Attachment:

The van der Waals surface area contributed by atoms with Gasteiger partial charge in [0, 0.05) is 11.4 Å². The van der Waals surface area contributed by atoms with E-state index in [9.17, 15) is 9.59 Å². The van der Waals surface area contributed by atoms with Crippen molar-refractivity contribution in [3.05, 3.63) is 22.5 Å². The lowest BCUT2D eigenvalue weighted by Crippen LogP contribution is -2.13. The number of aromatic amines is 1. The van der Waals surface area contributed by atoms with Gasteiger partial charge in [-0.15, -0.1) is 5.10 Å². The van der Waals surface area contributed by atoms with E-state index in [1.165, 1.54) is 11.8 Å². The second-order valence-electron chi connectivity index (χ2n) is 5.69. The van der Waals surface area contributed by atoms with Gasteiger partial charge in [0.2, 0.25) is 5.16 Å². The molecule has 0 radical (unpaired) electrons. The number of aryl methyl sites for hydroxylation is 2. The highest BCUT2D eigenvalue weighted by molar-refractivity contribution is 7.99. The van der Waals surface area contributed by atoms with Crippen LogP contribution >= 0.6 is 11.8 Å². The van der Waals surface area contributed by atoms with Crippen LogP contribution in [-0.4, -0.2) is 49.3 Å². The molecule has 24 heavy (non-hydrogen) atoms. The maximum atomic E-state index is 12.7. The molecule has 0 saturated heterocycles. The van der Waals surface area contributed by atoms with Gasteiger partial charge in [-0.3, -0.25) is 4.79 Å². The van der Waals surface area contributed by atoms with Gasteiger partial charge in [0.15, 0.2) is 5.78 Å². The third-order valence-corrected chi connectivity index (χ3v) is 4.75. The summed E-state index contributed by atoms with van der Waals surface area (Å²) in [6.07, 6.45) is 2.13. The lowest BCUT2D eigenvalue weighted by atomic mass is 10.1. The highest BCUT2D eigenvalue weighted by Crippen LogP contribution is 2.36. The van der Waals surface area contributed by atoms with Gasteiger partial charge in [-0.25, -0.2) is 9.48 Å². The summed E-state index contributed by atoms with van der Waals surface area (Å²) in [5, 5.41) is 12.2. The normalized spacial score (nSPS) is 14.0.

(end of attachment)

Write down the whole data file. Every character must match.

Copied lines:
The van der Waals surface area contributed by atoms with Gasteiger partial charge in [0, 0.05) is 11.4 Å². The van der Waals surface area contributed by atoms with E-state index in [9.17, 15) is 9.59 Å². The van der Waals surface area contributed by atoms with Crippen molar-refractivity contribution in [3.05, 3.63) is 22.5 Å². The lowest BCUT2D eigenvalue weighted by Crippen LogP contribution is -2.13. The number of aromatic amines is 1. The van der Waals surface area contributed by atoms with Gasteiger partial charge in [-0.15, -0.1) is 5.10 Å². The van der Waals surface area contributed by atoms with E-state index in [1.165, 1.54) is 11.8 Å². The second-order valence-electron chi connectivity index (χ2n) is 5.69. The van der Waals surface area contributed by atoms with Gasteiger partial charge in [0.2, 0.25) is 5.16 Å². The molecule has 0 radical (unpaired) electrons. The number of aryl methyl sites for hydroxylation is 2. The highest BCUT2D eigenvalue weighted by molar-refractivity contribution is 7.99. The van der Waals surface area contributed by atoms with Crippen LogP contribution >= 0.6 is 11.8 Å². The van der Waals surface area contributed by atoms with Crippen LogP contribution in [-0.4, -0.2) is 49.3 Å². The molecule has 24 heavy (non-hydrogen) atoms. The maximum atomic E-state index is 12.7. The molecule has 0 saturated heterocycles. The van der Waals surface area contributed by atoms with Gasteiger partial charge in [-0.3, -0.25) is 4.79 Å². The van der Waals surface area contributed by atoms with Gasteiger partial charge in [0.15, 0.2) is 5.78 Å². The third-order valence-corrected chi connectivity index (χ3v) is 4.75. The summed E-state index contributed by atoms with van der Waals surface area (Å²) in [6.07, 6.45) is 2.13. The lowest BCUT2D eigenvalue weighted by atomic mass is 10.1. The highest BCUT2D eigenvalue weighted by Crippen LogP contribution is 2.36. The van der Waals surface area contributed by atoms with Gasteiger partial charge in [-0.25, -0.2) is 9.48 Å². The summed E-state index contributed by atoms with van der Waals surface area (Å²) in [5, 5.41) is 12.2. The normalized spacial score (nSPS) is 14.0.